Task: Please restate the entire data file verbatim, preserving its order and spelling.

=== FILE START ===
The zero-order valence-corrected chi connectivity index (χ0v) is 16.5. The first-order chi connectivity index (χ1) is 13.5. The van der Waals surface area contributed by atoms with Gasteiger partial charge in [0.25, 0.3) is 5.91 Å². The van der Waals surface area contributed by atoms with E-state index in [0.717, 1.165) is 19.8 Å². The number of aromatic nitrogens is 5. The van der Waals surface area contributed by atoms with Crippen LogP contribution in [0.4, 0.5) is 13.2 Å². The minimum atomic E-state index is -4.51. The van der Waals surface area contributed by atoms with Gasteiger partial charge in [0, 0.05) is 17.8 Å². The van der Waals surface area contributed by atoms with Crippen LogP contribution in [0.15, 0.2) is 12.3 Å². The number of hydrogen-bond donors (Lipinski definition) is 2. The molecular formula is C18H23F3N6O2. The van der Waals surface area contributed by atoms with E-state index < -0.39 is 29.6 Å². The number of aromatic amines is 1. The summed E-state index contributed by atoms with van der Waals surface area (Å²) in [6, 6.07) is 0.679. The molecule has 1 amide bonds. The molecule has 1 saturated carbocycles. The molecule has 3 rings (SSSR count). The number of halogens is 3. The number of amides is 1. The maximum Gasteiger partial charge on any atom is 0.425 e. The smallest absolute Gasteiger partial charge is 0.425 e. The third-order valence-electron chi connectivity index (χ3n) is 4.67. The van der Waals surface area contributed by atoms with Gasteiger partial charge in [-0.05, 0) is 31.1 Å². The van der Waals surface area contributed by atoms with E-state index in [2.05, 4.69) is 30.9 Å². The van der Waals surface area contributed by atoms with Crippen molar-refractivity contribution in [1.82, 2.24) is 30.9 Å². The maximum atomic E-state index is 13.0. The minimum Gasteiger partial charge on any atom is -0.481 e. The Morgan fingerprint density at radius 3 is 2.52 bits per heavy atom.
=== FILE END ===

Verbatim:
The zero-order valence-corrected chi connectivity index (χ0v) is 16.5. The first-order chi connectivity index (χ1) is 13.5. The van der Waals surface area contributed by atoms with Gasteiger partial charge in [0.25, 0.3) is 5.91 Å². The van der Waals surface area contributed by atoms with E-state index in [0.717, 1.165) is 19.8 Å². The number of aromatic nitrogens is 5. The van der Waals surface area contributed by atoms with Crippen LogP contribution in [0.4, 0.5) is 13.2 Å². The minimum atomic E-state index is -4.51. The van der Waals surface area contributed by atoms with Gasteiger partial charge in [0, 0.05) is 17.8 Å². The van der Waals surface area contributed by atoms with Crippen LogP contribution in [0.15, 0.2) is 12.3 Å². The number of hydrogen-bond donors (Lipinski definition) is 2. The molecular formula is C18H23F3N6O2. The van der Waals surface area contributed by atoms with E-state index < -0.39 is 29.6 Å². The number of aromatic amines is 1. The summed E-state index contributed by atoms with van der Waals surface area (Å²) in [6, 6.07) is 0.679. The molecule has 1 amide bonds. The molecule has 1 saturated carbocycles. The molecule has 3 rings (SSSR count). The number of halogens is 3. The number of amides is 1. The maximum Gasteiger partial charge on any atom is 0.425 e. The smallest absolute Gasteiger partial charge is 0.425 e. The third-order valence-electron chi connectivity index (χ3n) is 4.67. The van der Waals surface area contributed by atoms with Gasteiger partial charge in [-0.05, 0) is 31.1 Å². The van der Waals surface area contributed by atoms with E-state index in [2.05, 4.69) is 30.9 Å². The van der Waals surface area contributed by atoms with Crippen molar-refractivity contribution in [1.82, 2.24) is 30.9 Å². The maximum atomic E-state index is 13.0. The minimum Gasteiger partial charge on any atom is -0.481 e. The Morgan fingerprint density at radius 3 is 2.52 bits per heavy atom.